Reply To: Ask the experts
I just finished the Week 1 workbook and the Live hangout video and I have some thoughts I’d like to share. Disclaimer: it ain’t pretty.
1. I think that in a large part my self-worth is tied to my appearance and I have a lot of emotions around that. Anger because I feel like this was developed and encouraged by the older generation of women in my family and I had no say in it; confusion because my parents never encouraged this messaging – to the contrary, they developed my self-worth in terms of intellect and independence; sadness because I feel/hear in my head constantly this ticker tape of negativity about myself and others. I judge myself and other people about appearance in a nasty way in my head, on both ends of the spectrum: jealousy when another person looks really healthy, fit, dressed well, nice jewelry etc I say to myself that they must be a shallow, image-conscious person who spends way too much time on the superficial aspect of their appearance. I also see it as a waste of time/money to spend on myself since it feels like I’m just making a show and I really don’t deserve the nice things or to look a certain way. Also, whenever I see someone who I judge to be “less than” in the appearance category I say to myself, “how can they be so bold as to walk around in public like that wearing that hairstyle or those clothes or being so skinny/fat/tan/dressed in designer/trying to look older/younger, etc. I would never do that since it makes that person look ugly/bad/funny/strange”. To myself I say, “you can’t wear that/have your hair this way/etc. since you aren’t good/pretty/skinny/tall/ethnic/young/wealthy/valuable enough to do so. This goes to the conversation about self-confidence vs self-worth since I always manage to maintain the bare minimum of pass-ability (according to my own standards) in terms of hair/makeup/dress/health but I usually have an uncomfortable feeling about it. I feel that people are going to judge me by either saying “she doesn’t make the most of what she has” or “she shouldn’t be presenting herself like that, she has no right and she looks foolish”. I wish I did not have these negative feelings about appearance. I have three young children and my oldest daughter has started to say that she is fat, and she wants to look a certain way, and she doesn’t think she is beautiful. Ummm…..all 8 year olds are beautiful! I fear that I have stuffed these feelings on this topic so far down into my psyche that I never, ever comment on their appearance, even though in my head I do feel like she is fat and fear that she will be judged by society and want to protect her, and I also feel that she is absolutely beautiful as a person. I do my best to turn around the conversation so that she develops her self-worth based on other qualities that she can control, so why can’t I also teach myself that lesson? I am not practicing what I preach to my children and I feel like a fraud (and still pretty $hitty about myself and my appearance).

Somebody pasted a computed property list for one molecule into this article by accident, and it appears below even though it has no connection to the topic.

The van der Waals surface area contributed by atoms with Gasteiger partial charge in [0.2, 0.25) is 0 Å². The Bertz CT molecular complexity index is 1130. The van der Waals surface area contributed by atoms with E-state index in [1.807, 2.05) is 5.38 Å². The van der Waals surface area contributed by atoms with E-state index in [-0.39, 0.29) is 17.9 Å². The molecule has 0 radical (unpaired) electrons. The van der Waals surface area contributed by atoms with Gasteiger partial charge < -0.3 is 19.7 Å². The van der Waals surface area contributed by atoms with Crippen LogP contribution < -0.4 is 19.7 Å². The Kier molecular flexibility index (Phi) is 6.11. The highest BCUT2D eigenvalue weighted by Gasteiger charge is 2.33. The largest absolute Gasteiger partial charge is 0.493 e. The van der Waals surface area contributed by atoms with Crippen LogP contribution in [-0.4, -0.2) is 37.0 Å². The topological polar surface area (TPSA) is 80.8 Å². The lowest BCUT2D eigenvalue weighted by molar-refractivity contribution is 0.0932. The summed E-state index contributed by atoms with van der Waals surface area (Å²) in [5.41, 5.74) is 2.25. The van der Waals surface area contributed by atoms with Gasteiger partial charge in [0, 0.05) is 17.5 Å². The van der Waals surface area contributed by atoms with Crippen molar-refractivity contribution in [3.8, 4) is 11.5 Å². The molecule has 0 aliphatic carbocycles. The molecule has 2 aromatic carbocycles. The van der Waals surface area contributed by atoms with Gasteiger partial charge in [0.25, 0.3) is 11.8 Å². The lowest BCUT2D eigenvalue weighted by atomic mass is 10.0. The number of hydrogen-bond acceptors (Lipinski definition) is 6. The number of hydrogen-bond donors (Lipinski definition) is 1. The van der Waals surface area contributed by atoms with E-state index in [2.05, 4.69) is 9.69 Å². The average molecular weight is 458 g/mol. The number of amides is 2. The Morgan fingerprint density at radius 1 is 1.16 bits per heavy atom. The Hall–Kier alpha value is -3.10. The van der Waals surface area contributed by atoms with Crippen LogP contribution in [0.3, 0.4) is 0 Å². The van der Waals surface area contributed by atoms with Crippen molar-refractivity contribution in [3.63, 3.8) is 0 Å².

2. I am really freaking hard on myself! I agree wholeheartedly with the idea that to go from all the way left to all the way right on a spectrum (politics aside!) is way too much to handle, yet that is my default. Black/white, all/nothing, right/wrong. I am trying to figure out how to have a less binary view of the world and then apply that world view to myself as I navigate my life. It is difficult when these standards are self-imposed and have led to success. It is almost as if I have to turn the “assumptions” part of GAILs on its side and say “even if these things in the past got you to where you are, and served you well, that doesn’t mean they will continue to do so, they might not be the truth going forward.” In a way it is letting go of the blueprint for past successes in order to achieve future results that are not prescribed using that template. Does that make sense?